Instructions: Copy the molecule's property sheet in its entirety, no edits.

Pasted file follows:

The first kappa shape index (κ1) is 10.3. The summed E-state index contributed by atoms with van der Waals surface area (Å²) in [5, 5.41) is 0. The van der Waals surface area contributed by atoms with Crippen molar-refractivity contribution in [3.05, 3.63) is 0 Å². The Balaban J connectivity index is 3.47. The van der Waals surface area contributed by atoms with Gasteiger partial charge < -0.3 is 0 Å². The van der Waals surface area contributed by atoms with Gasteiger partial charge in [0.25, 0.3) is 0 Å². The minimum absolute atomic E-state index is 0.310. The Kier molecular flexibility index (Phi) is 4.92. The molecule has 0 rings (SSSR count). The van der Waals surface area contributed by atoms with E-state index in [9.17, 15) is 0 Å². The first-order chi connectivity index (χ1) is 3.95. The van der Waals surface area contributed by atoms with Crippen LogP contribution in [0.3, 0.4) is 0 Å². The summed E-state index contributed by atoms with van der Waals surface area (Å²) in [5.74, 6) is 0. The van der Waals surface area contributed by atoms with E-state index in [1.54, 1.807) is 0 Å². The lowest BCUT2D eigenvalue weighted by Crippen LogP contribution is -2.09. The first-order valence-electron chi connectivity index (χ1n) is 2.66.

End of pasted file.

The first kappa shape index (κ1) is 10.3. The summed E-state index contributed by atoms with van der Waals surface area (Å²) in [5, 5.41) is 0. The van der Waals surface area contributed by atoms with Crippen molar-refractivity contribution in [3.05, 3.63) is 0 Å². The Balaban J connectivity index is 3.47. The van der Waals surface area contributed by atoms with Gasteiger partial charge < -0.3 is 0 Å². The van der Waals surface area contributed by atoms with Gasteiger partial charge in [0.25, 0.3) is 0 Å². The minimum absolute atomic E-state index is 0.310. The Kier molecular flexibility index (Phi) is 4.92. The molecule has 0 rings (SSSR count). The van der Waals surface area contributed by atoms with E-state index in [9.17, 15) is 0 Å². The first-order chi connectivity index (χ1) is 3.95. The van der Waals surface area contributed by atoms with Crippen LogP contribution in [0.3, 0.4) is 0 Å². The summed E-state index contributed by atoms with van der Waals surface area (Å²) in [5.74, 6) is 0. The van der Waals surface area contributed by atoms with E-state index in [1.54, 1.807) is 0 Å². The lowest BCUT2D eigenvalue weighted by Crippen LogP contribution is -2.09. The first-order valence-electron chi connectivity index (χ1n) is 2.66.